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All Hail St. Martin

St. Martin as he gives his cloak to a beggar.

On November 11, St. Martin’s Day, ogni mosto diventa vino (every grape must turns into wine). All over winemaking Italy, St. Martin’s Day marks the moment that grape must becomes vino novello, or new, ready-to-drink wine. But since we live in Martina Franca, this particular saint’s day is a much bigger deal than just drinking fizzy new wine.

St. Martin is one of several patron saints here. You’ll see him depicted on horseback on every civic and religious edifice in town, usually with his cloak, which he famously cut in half to give to a beggar when he had nothing else to give. That night, Martin dreamed that Jesus was wearing the half cloak he had given to the beggar, thanking Martin for his great compassion and humility. It’s said that God was so pleased by this selfless gesture that he sent three days of unseasonably warm weather so the beggar (and presumably Martin) wouldn’t feel the cold. Even now, Italians count on a brief spell of Indian summer around November 11th as a direct result of St. Martin’s gift, a phenomenon actually supported by meteorological data.

St. Martin is the patron saint of reformed alcoholics, impoverishment, beggars, equestrians, cuckolds, France, geese, horses, innkeepers, soldiers, tailors, vintners, wine growers and winemakers. Did you notice the inherent contradiction between St. Martin’s protection for reformed alcoholics and winemakers? It’s surely not the first contradiction imbedded in Catholic doctrine, but saints are busy people, apparently capable of multitasking.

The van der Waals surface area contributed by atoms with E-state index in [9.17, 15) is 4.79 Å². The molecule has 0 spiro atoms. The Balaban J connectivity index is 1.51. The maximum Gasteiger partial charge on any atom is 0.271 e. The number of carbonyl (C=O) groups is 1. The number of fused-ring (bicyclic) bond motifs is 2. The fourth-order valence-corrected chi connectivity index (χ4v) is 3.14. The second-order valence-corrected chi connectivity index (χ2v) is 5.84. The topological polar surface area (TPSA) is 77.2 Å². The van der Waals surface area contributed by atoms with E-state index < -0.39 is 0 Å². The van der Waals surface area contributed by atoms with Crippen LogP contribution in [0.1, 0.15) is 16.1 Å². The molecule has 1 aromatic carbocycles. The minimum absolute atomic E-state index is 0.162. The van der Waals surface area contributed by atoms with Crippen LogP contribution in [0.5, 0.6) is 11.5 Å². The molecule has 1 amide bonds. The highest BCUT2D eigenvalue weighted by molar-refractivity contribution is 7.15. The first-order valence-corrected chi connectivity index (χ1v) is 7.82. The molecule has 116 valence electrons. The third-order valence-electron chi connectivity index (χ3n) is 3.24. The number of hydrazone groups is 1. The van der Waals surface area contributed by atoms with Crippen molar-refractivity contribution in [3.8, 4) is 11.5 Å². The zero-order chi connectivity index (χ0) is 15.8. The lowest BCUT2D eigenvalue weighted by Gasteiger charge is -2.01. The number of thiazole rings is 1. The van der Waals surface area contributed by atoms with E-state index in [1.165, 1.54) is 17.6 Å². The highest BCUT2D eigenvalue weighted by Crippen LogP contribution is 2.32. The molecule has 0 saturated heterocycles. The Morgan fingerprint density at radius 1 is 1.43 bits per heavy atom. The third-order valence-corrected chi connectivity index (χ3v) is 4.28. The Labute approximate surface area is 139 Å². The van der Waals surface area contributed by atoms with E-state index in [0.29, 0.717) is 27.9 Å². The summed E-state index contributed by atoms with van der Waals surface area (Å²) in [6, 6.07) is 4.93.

All week there has been a palpable air of excitement in anticipation of St. Martin’s Day. The local bishop and parish priests were joined by a cardinal from Rome to lead the religious procession to the Basilica di San Martino and wineries everywhere prepared to open their doors to vino novello-swilling citizens. Fireworks—the noisy kind—herald the importance of the day.

Vino novello from the cantina sociale in Locorotondo

Roasted chestnuts, arrosto misto and (of course) wine are on the menu on St. Martin’s Day. In some parts of Italy, fried snacks and anything involving oil is featured. Chestnuts and fritti are a particularly good idea with all that fizzy vino novello around. And don’t forget: “Chi non gioca a Natale, chi non balla a Carnevale, chi non beve a San Martino, è un amico malandrino!” (“You can’t trust anyone who doesn’t play at Christmas, dance during Carnival or drink on St. Martin’s Day!”).

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